Inspire: Why We Do What We Do

Ever wonder why there are so many Disneyland fans?   Granted… not everyone is a Disney fan. But for those that are… What exactly keeps them coming back?  Is it the spinning tea cups?  The long lines to get a pic with Mickey or Minnie?  Is it the mouse ears or churros?  It’s none of the above, actually…  Though who doesn’t enjoy a good churro every now and then? 🙂  In the end, it’s the inspiration people feel when they are at the parks that keeps them coming back.  People are inspired when they see the fireworks at the end of the night.  They are inspired when they realize that are literally walking through Walt Disney’s vision when they are in the park.  People are inspired to dream big dreams and see them become a reality when they “wish upon a star.”


Thankfully, inspiration is not only found in Disneyland but can be found everywhere: in a song, a movie, a book, or a story.  Inspiration lifts us up; inspiration shifts our thoughts from the common to the uncommon.  Inspiration stirs the soul.

In fact, the word inspire means “to breathe” – it literally means to take a breath in.  Breathing is what distinguishes us from the dead. Only the living breathe…  Sounds like inspiration should be a vital part of worship services, huh?  We sing songs, we watch videos, hear from the Bible, and hear stories of life change.  All of these things should inspire.  As a church, the goal is to “breathe” life into people.  That’s the goal. Literally.

Week after week our Creative Team dreams up and executes creative elements in our services that inspire people in various ways.  We fight against the usual or mundane and fight for the unique and extraordinary.  We seek to find the creative elements that go beyond the common to discover the uncommon.  As you can imagine, this process is often a challenge.  Like many things in life, familiarity drives away awe. When we are around something enough, the gleam and shine wears off.  As much as we hate to say it, the same is true about spiritual truth for those of us that have been in church for years.  Some of us have been through 30+ Christmas stories or 30+ Easters.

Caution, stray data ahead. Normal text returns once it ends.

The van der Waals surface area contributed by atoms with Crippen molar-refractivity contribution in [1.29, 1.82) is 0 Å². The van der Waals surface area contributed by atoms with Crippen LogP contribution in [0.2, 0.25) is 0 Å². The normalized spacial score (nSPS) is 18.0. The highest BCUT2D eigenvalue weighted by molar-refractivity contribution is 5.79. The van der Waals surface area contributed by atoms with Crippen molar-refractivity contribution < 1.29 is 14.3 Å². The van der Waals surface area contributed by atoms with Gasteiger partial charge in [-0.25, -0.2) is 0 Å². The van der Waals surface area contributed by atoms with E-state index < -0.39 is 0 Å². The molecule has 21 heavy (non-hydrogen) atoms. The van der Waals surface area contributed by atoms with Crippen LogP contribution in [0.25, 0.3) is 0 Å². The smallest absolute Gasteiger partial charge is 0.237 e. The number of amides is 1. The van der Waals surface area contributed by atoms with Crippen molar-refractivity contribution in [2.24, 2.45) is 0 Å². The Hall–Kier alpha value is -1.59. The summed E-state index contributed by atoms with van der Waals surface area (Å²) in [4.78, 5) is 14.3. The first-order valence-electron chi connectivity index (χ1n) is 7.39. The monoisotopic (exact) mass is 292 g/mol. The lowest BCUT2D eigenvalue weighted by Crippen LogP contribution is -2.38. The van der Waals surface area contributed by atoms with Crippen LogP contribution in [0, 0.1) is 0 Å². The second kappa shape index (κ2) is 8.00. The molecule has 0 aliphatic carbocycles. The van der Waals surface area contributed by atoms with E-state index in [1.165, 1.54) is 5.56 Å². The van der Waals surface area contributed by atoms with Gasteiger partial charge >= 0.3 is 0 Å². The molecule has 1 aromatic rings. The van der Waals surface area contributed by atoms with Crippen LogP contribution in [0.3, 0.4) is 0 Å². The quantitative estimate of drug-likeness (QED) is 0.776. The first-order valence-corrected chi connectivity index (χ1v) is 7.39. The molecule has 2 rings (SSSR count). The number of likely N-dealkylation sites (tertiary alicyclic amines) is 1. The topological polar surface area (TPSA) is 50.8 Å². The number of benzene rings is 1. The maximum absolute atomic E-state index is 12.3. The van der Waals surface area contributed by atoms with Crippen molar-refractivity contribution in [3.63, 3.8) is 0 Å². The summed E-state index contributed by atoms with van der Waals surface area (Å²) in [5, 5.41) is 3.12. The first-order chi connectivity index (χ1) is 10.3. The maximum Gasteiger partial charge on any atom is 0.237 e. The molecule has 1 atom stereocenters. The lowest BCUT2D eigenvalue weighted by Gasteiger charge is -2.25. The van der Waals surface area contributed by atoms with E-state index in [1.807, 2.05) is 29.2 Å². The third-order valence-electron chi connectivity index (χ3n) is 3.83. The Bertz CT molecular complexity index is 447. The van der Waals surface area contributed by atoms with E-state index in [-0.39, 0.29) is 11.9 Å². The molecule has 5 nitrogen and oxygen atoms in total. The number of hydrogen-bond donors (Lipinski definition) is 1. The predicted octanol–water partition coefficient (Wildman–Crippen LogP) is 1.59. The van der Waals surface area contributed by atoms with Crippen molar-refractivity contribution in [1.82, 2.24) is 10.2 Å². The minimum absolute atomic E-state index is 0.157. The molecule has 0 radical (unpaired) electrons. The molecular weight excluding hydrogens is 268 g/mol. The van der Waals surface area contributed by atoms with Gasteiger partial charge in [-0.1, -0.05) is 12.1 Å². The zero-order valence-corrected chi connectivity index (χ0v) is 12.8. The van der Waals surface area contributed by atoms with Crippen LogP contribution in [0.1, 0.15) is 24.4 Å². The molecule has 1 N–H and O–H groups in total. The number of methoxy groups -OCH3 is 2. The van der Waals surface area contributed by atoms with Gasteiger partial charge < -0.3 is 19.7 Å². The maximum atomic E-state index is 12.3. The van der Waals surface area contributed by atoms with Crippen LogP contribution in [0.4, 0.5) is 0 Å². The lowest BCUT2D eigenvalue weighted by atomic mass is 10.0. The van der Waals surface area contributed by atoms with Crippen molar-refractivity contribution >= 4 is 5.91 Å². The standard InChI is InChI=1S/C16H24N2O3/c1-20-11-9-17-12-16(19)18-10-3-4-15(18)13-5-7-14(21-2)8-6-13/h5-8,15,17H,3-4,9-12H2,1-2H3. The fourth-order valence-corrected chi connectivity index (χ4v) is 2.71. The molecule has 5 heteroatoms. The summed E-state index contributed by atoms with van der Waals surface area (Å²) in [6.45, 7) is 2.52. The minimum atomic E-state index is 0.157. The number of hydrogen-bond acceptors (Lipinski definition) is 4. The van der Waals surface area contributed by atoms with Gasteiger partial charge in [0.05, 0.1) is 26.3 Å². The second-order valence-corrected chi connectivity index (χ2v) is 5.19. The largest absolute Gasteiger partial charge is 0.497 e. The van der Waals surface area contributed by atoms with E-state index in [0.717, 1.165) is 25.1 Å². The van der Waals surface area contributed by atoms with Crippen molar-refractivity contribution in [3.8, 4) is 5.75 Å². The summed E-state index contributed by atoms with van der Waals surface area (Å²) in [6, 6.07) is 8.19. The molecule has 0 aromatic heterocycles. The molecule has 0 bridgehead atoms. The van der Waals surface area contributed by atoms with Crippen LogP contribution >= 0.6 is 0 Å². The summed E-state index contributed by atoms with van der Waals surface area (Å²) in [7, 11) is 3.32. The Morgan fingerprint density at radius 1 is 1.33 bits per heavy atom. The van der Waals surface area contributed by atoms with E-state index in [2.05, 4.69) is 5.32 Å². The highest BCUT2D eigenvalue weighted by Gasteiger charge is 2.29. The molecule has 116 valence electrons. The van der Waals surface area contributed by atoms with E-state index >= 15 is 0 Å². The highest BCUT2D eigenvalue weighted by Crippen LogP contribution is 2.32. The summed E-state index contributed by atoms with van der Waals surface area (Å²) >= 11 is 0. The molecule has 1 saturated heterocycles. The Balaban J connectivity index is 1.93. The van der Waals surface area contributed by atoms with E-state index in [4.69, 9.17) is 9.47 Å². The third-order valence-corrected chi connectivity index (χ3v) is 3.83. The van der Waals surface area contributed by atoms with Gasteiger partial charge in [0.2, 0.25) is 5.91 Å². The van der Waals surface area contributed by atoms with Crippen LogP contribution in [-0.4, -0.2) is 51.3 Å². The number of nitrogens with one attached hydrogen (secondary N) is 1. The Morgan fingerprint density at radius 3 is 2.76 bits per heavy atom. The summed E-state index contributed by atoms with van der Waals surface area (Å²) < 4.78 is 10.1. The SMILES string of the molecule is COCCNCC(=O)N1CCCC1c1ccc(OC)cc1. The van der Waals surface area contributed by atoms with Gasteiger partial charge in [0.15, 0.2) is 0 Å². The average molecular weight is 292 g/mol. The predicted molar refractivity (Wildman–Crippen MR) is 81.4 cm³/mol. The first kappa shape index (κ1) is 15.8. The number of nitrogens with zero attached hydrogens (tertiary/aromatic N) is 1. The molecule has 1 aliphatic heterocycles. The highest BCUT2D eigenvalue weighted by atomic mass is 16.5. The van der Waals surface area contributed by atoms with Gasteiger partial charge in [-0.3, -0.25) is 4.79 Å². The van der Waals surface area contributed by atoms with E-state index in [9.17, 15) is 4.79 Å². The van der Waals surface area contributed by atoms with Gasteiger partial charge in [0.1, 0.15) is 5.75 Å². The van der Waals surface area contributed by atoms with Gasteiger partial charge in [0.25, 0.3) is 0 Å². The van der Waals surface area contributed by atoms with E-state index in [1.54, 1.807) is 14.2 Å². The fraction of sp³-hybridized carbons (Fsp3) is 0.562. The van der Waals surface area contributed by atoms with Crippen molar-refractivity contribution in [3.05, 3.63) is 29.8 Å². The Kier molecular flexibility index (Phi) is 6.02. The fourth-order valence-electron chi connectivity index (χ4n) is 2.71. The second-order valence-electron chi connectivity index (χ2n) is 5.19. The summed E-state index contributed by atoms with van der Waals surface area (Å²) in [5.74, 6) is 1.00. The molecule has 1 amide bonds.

Yet in many churches (but thankfully, not all), “awe” is often lacking.  Christians in many churches have lost their “awe,” and few non-believers attending services are calling their experience “awesome.” Creative elements are viewed in suspect or seen as unnecessary leaving the inspiration to a great sermon.  Perhaps that’s why one could call preaching “thirty minutes to raise the dead.”  No one element of a service should carry the creative load, but rather each part should work together.

This is not, by the way, a critique of a particular worship style.  There is not a worship style that is more creative than another.  People are inspired by many traditional worship services, liturgical, and contemporary services alike.  At the same time, people have felt the malaise of all three as well. What was the difference?  Inspiration.

To be clear, the point is not to put on a show, but rather to inspire. These are two different things.  Cool lights do not inspire. A great guitar lick is cool, but does not inspire.  But lighting that fits a creative piece or a well-played instrument can work together to create a moment that moves someone.  And that’s the goal of the creative process: creative elements or content that moves someone towards life change.  That’s inspirational. 

The roadmap to inspiration:

In order to inspire in a worship service, the author of inspiration must be involved. For us as a creative team, our number one job is to seek what it is that God seeks to do in a service. What is the main point?  We then work backwards to the beginning. What is created is a roadmap to inspiration.


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